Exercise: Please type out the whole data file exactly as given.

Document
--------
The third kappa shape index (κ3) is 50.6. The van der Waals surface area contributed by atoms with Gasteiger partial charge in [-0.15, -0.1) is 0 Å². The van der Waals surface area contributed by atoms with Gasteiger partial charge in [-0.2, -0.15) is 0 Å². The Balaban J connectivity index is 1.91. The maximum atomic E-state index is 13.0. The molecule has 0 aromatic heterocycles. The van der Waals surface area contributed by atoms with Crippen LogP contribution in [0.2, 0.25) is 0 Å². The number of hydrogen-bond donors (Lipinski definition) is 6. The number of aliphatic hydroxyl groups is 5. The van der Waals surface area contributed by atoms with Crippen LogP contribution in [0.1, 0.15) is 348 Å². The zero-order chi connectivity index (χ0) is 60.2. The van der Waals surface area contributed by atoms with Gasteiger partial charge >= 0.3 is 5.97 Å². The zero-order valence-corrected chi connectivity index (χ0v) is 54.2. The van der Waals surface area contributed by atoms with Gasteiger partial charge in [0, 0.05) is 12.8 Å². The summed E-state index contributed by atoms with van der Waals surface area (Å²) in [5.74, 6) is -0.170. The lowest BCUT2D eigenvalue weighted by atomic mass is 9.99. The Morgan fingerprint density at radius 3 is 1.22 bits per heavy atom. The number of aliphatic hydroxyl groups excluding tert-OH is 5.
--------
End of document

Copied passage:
The third kappa shape index (κ3) is 50.6. The van der Waals surface area contributed by atoms with Gasteiger partial charge in [-0.15, -0.1) is 0 Å². The van der Waals surface area contributed by atoms with Gasteiger partial charge in [-0.2, -0.15) is 0 Å². The Balaban J connectivity index is 1.91. The maximum atomic E-state index is 13.0. The molecule has 0 aromatic heterocycles. The van der Waals surface area contributed by atoms with Crippen LogP contribution in [0.2, 0.25) is 0 Å². The number of hydrogen-bond donors (Lipinski definition) is 6. The number of aliphatic hydroxyl groups is 5. The van der Waals surface area contributed by atoms with Crippen LogP contribution in [0.1, 0.15) is 348 Å². The zero-order chi connectivity index (χ0) is 60.2. The van der Waals surface area contributed by atoms with Gasteiger partial charge >= 0.3 is 5.97 Å². The zero-order valence-corrected chi connectivity index (χ0v) is 54.2. The van der Waals surface area contributed by atoms with Gasteiger partial charge in [0, 0.05) is 12.8 Å². The summed E-state index contributed by atoms with van der Waals surface area (Å²) in [5.74, 6) is -0.170. The lowest BCUT2D eigenvalue weighted by atomic mass is 9.99. The Morgan fingerprint density at radius 3 is 1.22 bits per heavy atom. The number of aliphatic hydroxyl groups excluding tert-OH is 5.